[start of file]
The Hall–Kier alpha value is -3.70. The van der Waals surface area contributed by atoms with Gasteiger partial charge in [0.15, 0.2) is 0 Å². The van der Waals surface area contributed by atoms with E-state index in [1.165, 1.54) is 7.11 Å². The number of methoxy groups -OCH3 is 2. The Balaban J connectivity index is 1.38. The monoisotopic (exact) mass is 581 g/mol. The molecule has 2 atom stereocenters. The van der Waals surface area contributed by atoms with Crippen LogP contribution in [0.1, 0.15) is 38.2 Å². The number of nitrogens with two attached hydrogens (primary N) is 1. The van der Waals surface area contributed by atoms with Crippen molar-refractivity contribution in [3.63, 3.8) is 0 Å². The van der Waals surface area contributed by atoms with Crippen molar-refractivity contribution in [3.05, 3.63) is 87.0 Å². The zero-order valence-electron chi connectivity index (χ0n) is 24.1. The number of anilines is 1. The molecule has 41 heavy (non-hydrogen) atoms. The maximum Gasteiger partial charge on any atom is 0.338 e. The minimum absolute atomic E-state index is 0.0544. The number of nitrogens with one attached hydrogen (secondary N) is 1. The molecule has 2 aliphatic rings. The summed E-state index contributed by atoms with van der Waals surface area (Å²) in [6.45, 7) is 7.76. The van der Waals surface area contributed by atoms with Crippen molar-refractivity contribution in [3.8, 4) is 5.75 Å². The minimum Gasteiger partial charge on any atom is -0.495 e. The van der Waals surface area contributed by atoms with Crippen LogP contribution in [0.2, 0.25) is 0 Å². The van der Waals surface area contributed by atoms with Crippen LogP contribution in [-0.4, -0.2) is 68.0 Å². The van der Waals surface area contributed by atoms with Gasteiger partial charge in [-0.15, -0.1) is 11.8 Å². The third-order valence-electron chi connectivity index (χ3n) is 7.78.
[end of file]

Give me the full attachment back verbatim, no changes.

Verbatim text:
The Hall–Kier alpha value is -3.70. The van der Waals surface area contributed by atoms with Gasteiger partial charge in [0.15, 0.2) is 0 Å². The van der Waals surface area contributed by atoms with E-state index in [1.165, 1.54) is 7.11 Å². The number of methoxy groups -OCH3 is 2. The Balaban J connectivity index is 1.38. The monoisotopic (exact) mass is 581 g/mol. The molecule has 2 atom stereocenters. The van der Waals surface area contributed by atoms with Crippen LogP contribution in [0.1, 0.15) is 38.2 Å². The number of nitrogens with two attached hydrogens (primary N) is 1. The van der Waals surface area contributed by atoms with Crippen molar-refractivity contribution in [3.63, 3.8) is 0 Å². The van der Waals surface area contributed by atoms with Crippen molar-refractivity contribution in [3.05, 3.63) is 87.0 Å². The zero-order valence-electron chi connectivity index (χ0n) is 24.1. The number of anilines is 1. The molecule has 41 heavy (non-hydrogen) atoms. The maximum Gasteiger partial charge on any atom is 0.338 e. The minimum absolute atomic E-state index is 0.0544. The number of nitrogens with one attached hydrogen (secondary N) is 1. The molecule has 2 aliphatic rings. The summed E-state index contributed by atoms with van der Waals surface area (Å²) in [6.45, 7) is 7.76. The van der Waals surface area contributed by atoms with Crippen molar-refractivity contribution in [3.8, 4) is 5.75 Å². The minimum Gasteiger partial charge on any atom is -0.495 e. The van der Waals surface area contributed by atoms with Crippen LogP contribution in [0.2, 0.25) is 0 Å². The van der Waals surface area contributed by atoms with Crippen LogP contribution in [-0.4, -0.2) is 68.0 Å². The van der Waals surface area contributed by atoms with Gasteiger partial charge in [-0.15, -0.1) is 11.8 Å². The third-order valence-electron chi connectivity index (χ3n) is 7.78.